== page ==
After Saturday night’s Class A championship game, I had little time to do a few quick interviews and rush off to file my story before deadline. I used that time to focus on Somers, the champ, and rightfully so after ended Rye’s undefeated season 20-7.
That meant I didn’t have time to catch up with Rye coach Dino Garr. I talked to Garr Sunday, and here are a few of his thoughts on the game:
To start, the rigorous schedule of the final weeks ultimately caught up to the Garnets. It began in Week 6 when they beat 5-0 Sleepy Hollow and only continued in the subsequent weeks. Rye played a physical game against rival Harrison that proved the most costly. It then followed with tough playoff matchups with Yorktown, Tappan Zee and eventually Somers, the last of which was not only Rye’s best opponent all season but simply too good to overcome.
“We were really beat up,” Garr said. “It was attrition.”
By the end of the Somers game, Rye had seen its lineup gutted: tackle Will Oberlander (suspension); running back/linebacker Conor Murphy (knee/calf); two-way lineman Roger Paganelli (knee); and Chris Santangelo (ankle), a safety, had stopped playing defense. Although the game was essentially over, linebacker Carlos Merlos suffered a gruesome dislocated ankle with less than two minutes to play and had to be carted off in an ambulance (pictured above). Starting guard Gianpierre Espino only played the game because he had to. The offensive line was thin ever since it lost two starters during the preseason.
The biggest loss was Murphy, who split carries with Shane O’Malley (O’Malley had a career-high 36 Saturday, including 23 in the first half) and was a major key at inside linebacker. His career ended in almost heroic fashion. After suffering a knee injury at some point during the 8-2 win against Harrison, Murphy tore the calf muscle on his other leg in the final minutes. When exactly? The play before his game-winning touchdown run.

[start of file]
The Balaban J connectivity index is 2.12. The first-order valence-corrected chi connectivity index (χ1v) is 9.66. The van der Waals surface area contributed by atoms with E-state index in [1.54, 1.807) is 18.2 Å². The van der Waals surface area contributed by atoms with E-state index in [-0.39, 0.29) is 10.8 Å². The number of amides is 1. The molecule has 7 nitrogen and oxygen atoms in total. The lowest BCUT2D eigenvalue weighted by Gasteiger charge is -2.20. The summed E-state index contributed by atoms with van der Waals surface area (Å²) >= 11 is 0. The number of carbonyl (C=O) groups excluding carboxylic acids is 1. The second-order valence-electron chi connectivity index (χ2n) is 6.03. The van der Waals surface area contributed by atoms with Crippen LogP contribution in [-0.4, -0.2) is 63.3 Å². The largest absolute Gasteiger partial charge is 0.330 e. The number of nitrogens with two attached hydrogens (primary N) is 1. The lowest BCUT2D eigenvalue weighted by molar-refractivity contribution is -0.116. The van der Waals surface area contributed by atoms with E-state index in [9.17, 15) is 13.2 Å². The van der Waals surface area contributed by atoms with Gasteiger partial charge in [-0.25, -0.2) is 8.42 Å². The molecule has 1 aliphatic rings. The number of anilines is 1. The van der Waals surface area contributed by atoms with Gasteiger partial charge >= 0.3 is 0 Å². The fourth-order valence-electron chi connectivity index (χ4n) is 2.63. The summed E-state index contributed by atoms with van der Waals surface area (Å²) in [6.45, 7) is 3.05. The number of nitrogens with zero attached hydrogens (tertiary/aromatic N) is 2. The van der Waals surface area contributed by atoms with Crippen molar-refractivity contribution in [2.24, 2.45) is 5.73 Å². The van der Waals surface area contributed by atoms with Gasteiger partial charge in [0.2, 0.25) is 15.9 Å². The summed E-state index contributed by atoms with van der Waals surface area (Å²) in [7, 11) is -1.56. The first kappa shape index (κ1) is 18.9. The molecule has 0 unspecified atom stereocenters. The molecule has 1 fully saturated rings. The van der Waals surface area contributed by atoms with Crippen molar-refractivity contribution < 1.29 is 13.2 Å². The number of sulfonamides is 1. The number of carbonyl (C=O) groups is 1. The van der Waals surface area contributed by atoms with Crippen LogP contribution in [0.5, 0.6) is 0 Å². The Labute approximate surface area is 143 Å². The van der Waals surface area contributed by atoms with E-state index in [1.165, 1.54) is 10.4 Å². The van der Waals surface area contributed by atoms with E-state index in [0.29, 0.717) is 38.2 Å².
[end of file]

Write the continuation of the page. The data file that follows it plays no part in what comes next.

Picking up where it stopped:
“Pretty good way to go out,” he told me Saturday.
“When we lost Murphy in that game, that was big,” Garr said. ” It was one of those injuries you didn’t know what had happened until the game was over. He was our leading rusher, but it really hurt us on defense.”
Somers, of course, had won seven straight since its 20-13 loss to Rye on Sept. 15 and had clearly improved to the point it could’ve won no matter what condition the Garnets were in. Still, Rye had itself within a touchdown as the clock neared four minutes when a key played changed the game in more ways than one.
On fourth-and-goal from the 5, Garr called for what appeared to be a reverse to wide receiver Tim DeGraw. The play went for a first-down run earlier in the game, but Garr told me it was actually a reverse pass that gave DeGraw an option to throw. Of course, he ran it and was stopped at the 1 by Tim Fazzinga and Johnny Chrysogelos, who forced a fumble and then recovered it in the end zone for a touchback.
Had Rye been stopped at the 1, Somers would’ve been backed up to its end zone and in jeopardy of being tackled for a safety that could’ve led to Rye winning in regulation. At the very least, the Tuskers would’ve had limited options offensively. Instead, they got the ball at the 20 and burned nearly all of the last four minutes before punching in a final touchdown.
“The fact that we didn’t score was painful, but we would’ve felt OK,” Garr said. “Instead, it ended up being the worst-case scenario.”
Garr also said he would’ve likely tried for a two-point play if Rye scored on that drive. His team had barely made an extra point on its first touchdown and had a field goal blocked to end the first half.
“We probably would’ve gone for 2,” he said. “We had an extra point we barely made. We had a field goal blocked. We probably would’ve gone for the win.”
Earlier in the game, Rye’s offense had sputtered, particularly in the first half. Somers recorded three sacks and Garr opted to run the ball rather than rely on Andrew Livingston, the section’s leading passer, who only attempted seven passes, many under duress, in the first half before going 8 for 13 for 168 yards and a touchdown in the second.
Again, the injuries played a part in that decision, Garr said.
“We were really trying to hold up with straight-ahead stuff,” he said. “We didn’t want to have to do too much shifting with the line. It was tough for us, but that’s not an excuse. We really wanted to establish the running game.”